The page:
Wednesday, 25 June 2014


Óðinn on a great rock at the Vík í Mýrdal campgrounds

We camped at Vík í Mýrdal last week, my son and I. I always have a tent and blankets and basic supplies in the trunk of my car so we can skip out of town with a moment's notice if the weather looks good, and last week, though it rained and rained in Reykjavik, the sun shown down on the south coast.

I had intended to put down stakes in Skógafoss but an evening's chilly wind had come up and the camping ground there is pretty unprotected. Plus it smelled like someone had just fertilized the whole region. So we jumped back into the car and zipped over to Vík, where we were lucky enough to find this excellent spot right next to a pyramid-shaped rock, which conveniently had a large metal loop driven into it that I used to anchor our tent (if you look closely you can see the line between them.)  Yes, we escaped the smell, but here it was even windier, and the chill had turned to nighttime cold. It hardly bothered us, though, because we were out in nature, on an adventure, just the two of us!

Near midnight Óðinn climbed our rock and I snapped this shot. Soon we snuggled into our little blue home and got cozy, ready for rest. With nesting gulls on the little cliff above us, a gurgling nearby child-sized waterfall, and the crunched-plastic sound the wind made with our tent, it was hard, though, to finally get to sleep. It sounded like elves or spooks were trying to get into our tent the way the wind was whipping it around, and I realized that I was a bit scared! When I thought back to all the nights I've spent in tents out in the total wilds of the Sierra Nevada, where it's pitch-black outside and bears roam (and you'd better be damned sure you don't even have a bite of food in your tent or they'll come in and get it!) I laughed at my fear. The worst thing that could happen to us here was to maybe have a midge trapped inside our tent with us, or to have to listen to some late-night drunken singing from some other campers. I smiled at that, the sense of safety I feel here in Iceland, and soon fell fast asleep : )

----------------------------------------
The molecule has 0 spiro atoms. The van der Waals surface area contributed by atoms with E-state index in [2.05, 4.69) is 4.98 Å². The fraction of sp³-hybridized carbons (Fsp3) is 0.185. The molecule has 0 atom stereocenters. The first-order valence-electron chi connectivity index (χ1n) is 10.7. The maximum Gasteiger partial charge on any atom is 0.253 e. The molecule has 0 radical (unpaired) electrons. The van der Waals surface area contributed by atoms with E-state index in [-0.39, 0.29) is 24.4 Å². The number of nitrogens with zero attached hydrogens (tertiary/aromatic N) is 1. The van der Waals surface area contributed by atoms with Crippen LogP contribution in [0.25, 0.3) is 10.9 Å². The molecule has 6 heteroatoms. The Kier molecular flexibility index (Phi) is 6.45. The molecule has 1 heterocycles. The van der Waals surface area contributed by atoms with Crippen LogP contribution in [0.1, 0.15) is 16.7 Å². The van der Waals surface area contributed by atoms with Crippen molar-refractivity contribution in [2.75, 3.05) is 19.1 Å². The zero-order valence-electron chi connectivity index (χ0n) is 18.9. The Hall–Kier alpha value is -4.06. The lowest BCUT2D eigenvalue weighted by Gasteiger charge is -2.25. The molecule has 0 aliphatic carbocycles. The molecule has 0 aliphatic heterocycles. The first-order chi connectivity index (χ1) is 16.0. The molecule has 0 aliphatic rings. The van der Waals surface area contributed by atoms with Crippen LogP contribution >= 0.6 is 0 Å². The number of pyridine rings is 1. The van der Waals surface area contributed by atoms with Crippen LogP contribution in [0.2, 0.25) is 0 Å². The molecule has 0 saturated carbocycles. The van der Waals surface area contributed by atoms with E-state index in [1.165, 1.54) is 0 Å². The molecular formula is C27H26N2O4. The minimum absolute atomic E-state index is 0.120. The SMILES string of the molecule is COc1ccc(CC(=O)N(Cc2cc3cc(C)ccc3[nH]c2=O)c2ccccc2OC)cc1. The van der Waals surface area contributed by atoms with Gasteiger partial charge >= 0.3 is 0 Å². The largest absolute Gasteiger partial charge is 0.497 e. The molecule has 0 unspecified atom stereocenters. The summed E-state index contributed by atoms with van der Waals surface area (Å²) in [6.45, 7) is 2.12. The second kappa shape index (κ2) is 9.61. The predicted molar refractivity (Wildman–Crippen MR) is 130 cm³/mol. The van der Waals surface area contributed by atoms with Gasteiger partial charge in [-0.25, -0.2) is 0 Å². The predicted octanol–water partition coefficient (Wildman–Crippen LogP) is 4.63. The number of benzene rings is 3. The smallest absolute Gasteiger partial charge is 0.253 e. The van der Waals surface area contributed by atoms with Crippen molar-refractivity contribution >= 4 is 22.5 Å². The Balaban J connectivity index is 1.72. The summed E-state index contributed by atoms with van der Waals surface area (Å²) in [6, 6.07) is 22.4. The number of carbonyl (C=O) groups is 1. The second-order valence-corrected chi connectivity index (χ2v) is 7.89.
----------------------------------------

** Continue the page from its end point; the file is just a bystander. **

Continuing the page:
Wednesday, 11 June 2014


Kid with towel at Nauthólsvík beach in Reyjavík

I just love this photo! I snapped it today out at Nauthólsvík, the white-sand beach here in Reykjavík  (btw, read the post in that last link for a good journey down memory lane - I wrote it in 2007 about how amazing Iceland's economic growth was, and how much we deserved it! Haha!) which sits just below Perlan and the Öskjuhlíð forest (here's a good article from the Grapevine about this area.).  A group of pre-schoolers were on a field trip to the beach, and this little dude was spreading his towel out at the top of the hillock above where we sat.

It ended up getting a bit chilly when the high, grey clouds from the east floated in front of the sun, but until then the 14°C temp kept me, at least, pretty happy. As always, I recommend visiting this outdoor marvel, especially if traveling here with kids (hint: there's a constructed hot pool on site for parents to relax and warm in ; )

Tuesday, 10 June 2014

June Sun


11:30pm last Thursday night, looking down Skólavörðurstígur. Lovely!

Tuesday, 3 June 2014


Getting ready for a carboat trip at Jökulsárlón

I think this pic is so charming and silly somehow. The carboat was filled up with people and just waiting there on dry land. It reminds me of a photo I took years ago at Hljómskálagarður, the park by the town lake (interesting historical info at that link, btw.) All prepped up in their safety vests, the mighty seafarers of the glacial lagoon get set for their adventure...

Like I mentioned on the Facebook page, the lagoon was very filled up with small bergs when we went there the weekend before last. The woman in the shop said that they usually have a safety boat that cruises out into the lagoon with these bigger ones to rescue any unlucky visitors who go overboard, but that there just wasn't room for two boats at once, as was. I didn't ask, and couldn't find anything in a cursory search, so I don't know if the size and quantity of the bergs are because it's early in the warmer season, or due to retreating glaciation. I'll try to dig up more on that, but in the meantime, you can read the Wikipedia entry (which someone should edit...) for this natural wonder The lagoon is getting bigger with glacial retreat, and deeper as well.

Regardless, it's still pretty easy to get a good photo, even with a goofy pink compact camera like mine, and without the towering chunks of glacier that sometimes command over the lagoon. And if you're lucky you'll find a large chunk of millennia-old ice floating by the shore that you and your son can pretend is an inter-dimensional crystal from a watery planet far far away...